Thursday, April 22, 2021
Arts + Culture 'Wick' is it

‘Wick’ is it

Remarkable bullet ballets and preposterous macho action fantasies propel the quite good 'John Wick: Chapter 2'.


SCREEN GRABS Taking place about five minutes after the last one ended, John Wick: Chapter 2 has Keanu Reeves’ puppy-eyed unstoppable killing machine forced back into the business by Santino (Riccardo Scamarcio), who wants his sister out of the way so he can assume her place ruling the Italian mafia. That’s the domino that causes about 10,000 more to fall — hitmen, that is, who in this giddy cartoon first-shooter-game universe John must slay in bulk, often in crowded settings, while miraculously bystanders not only don’t get harmed, they barely even notice. 

Bigger and duly better, stunt coordinator-turned-director Chad Stahelski’s sequel to his 2014 sleeper hit actually does what James Bond movies aim for better than they have lately: It offers a preposterous macho action fantasy luxury-packaged in an equally outré fantasy of decadent jet-setting sophistication. The bullet ballets are terrific, the mano-a-mano stuff almost as good as the Raid movies. The lighting is as baroque in hue as a recent Nicolas Winding Refn joint (or a late 70s Dario Argento one), and there’s a climax that reaches all the way back to Welles’ The Lady from Shanghai. 

The cast, too, feels like an assembly of refined, expensive in-jokes, not so much offering characters as a first-class glitter of recognition. Giving off that requisite winky sheen is everyone from Common and Orange Is the New Black’s Ruby Rose (who notably also surfaced in the last xXxmovie’s cheesier monomania wet dream) to such variably old-school brands as John Leguizamo, Laurence Fishburne, Ian McShane and Franco Nero. (The latter may provide yet another totemic cineaste reference point: This is certainly a better Django update than either of the last two Tarantino movies.)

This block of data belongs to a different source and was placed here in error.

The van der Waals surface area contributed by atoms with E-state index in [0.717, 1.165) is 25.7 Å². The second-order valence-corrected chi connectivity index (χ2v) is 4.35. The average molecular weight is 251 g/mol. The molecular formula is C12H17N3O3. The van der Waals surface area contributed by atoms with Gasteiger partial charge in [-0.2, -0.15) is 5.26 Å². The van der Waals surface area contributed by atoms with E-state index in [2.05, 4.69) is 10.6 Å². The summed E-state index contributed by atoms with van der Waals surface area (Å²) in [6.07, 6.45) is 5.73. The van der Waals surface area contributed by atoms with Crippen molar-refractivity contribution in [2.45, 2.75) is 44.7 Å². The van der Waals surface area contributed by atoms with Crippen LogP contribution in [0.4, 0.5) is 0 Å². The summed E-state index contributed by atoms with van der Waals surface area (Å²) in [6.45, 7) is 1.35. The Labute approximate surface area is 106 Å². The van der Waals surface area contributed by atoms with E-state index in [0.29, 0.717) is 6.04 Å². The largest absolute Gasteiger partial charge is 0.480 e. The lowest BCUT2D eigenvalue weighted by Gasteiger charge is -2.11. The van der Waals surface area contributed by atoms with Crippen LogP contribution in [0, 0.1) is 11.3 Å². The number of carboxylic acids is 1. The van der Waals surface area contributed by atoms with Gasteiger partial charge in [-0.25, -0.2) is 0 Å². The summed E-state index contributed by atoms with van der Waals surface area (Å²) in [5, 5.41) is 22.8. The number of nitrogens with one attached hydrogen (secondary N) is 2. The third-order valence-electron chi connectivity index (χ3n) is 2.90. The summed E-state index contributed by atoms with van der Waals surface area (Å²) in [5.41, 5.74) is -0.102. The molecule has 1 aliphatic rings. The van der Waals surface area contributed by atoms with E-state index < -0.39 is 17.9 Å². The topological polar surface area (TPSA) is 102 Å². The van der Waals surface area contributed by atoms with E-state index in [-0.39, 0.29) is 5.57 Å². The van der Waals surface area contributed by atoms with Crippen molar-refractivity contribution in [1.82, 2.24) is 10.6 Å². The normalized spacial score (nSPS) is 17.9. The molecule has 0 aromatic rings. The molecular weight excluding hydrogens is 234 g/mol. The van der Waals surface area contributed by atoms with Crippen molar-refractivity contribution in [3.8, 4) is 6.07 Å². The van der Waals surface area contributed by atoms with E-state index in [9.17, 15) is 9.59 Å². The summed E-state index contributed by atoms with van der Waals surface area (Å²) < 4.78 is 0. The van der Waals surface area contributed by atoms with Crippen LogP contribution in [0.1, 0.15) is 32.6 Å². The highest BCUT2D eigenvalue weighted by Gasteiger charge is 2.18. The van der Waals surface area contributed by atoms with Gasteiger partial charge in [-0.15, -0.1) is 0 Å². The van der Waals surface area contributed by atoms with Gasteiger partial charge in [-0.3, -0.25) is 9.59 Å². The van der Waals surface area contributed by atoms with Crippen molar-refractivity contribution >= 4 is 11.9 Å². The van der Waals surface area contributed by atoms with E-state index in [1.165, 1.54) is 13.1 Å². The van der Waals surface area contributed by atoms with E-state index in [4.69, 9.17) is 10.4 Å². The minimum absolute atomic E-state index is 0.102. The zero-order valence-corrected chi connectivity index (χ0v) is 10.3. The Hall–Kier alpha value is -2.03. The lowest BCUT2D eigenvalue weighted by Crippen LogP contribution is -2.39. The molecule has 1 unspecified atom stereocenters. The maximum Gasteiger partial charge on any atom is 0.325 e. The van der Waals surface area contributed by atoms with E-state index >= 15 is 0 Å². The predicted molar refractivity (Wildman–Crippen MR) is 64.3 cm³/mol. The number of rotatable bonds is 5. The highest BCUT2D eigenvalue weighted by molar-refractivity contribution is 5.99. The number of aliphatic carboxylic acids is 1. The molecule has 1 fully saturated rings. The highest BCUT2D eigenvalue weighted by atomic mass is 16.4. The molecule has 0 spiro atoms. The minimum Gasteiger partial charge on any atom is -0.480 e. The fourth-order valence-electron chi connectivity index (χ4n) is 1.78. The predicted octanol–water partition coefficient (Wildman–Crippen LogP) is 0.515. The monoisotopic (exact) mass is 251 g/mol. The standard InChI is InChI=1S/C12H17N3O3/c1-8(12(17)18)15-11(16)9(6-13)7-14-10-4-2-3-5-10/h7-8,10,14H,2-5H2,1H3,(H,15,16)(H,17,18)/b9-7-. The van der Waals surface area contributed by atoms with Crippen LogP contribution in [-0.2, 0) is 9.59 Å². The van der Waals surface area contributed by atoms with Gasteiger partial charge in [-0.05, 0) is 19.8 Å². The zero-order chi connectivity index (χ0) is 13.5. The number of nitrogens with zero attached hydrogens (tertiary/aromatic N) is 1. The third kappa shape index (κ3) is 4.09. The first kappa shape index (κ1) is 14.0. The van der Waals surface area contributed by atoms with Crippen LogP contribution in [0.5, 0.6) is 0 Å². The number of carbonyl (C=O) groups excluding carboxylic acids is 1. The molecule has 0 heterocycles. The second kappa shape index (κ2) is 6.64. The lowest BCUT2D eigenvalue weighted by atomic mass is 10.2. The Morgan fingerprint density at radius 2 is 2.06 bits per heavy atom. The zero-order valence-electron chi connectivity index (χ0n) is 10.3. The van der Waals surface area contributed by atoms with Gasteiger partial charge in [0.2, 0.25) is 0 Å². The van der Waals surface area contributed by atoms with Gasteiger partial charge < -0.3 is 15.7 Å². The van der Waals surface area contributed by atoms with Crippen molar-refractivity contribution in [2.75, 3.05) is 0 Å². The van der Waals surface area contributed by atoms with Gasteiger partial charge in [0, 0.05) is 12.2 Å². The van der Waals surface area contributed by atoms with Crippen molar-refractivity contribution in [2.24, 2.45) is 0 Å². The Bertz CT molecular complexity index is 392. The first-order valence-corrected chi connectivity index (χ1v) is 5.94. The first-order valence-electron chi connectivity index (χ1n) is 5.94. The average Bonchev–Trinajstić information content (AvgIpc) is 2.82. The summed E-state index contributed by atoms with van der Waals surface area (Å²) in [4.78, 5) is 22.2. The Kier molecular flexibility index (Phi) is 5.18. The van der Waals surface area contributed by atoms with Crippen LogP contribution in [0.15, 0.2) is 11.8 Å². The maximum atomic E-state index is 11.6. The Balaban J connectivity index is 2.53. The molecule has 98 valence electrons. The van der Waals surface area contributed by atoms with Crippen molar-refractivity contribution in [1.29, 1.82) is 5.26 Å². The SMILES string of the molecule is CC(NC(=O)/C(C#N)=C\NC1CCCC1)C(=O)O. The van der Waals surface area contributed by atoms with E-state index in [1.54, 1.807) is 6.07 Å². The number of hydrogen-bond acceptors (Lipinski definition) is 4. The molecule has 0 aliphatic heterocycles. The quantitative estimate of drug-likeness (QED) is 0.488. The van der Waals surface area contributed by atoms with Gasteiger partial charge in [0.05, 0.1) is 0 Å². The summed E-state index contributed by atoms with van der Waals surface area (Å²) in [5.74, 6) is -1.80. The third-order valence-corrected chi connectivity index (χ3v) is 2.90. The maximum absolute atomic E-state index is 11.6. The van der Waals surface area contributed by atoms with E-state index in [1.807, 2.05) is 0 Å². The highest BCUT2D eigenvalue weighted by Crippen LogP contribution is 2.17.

As enjoyable a ride as it is, it’s also a little too weirdly apt such a fantasy for the delusional-narcissist Trump era. After all, our hero here is another invincible superman whom nobody can “really know” even though he’s a “legend” to all. Also, he’s not paranoid, because everybody IS out to get him. 

This extreme I-am-the-center-of-the-universe heroic conception is really no less ludicrous when fitted to Keanu than it is to that guy in the White Hosue. But it sure does look better on Keanu. And not only does Chapter 2 leave the way open to #3, it pretty much gets it rolling. 

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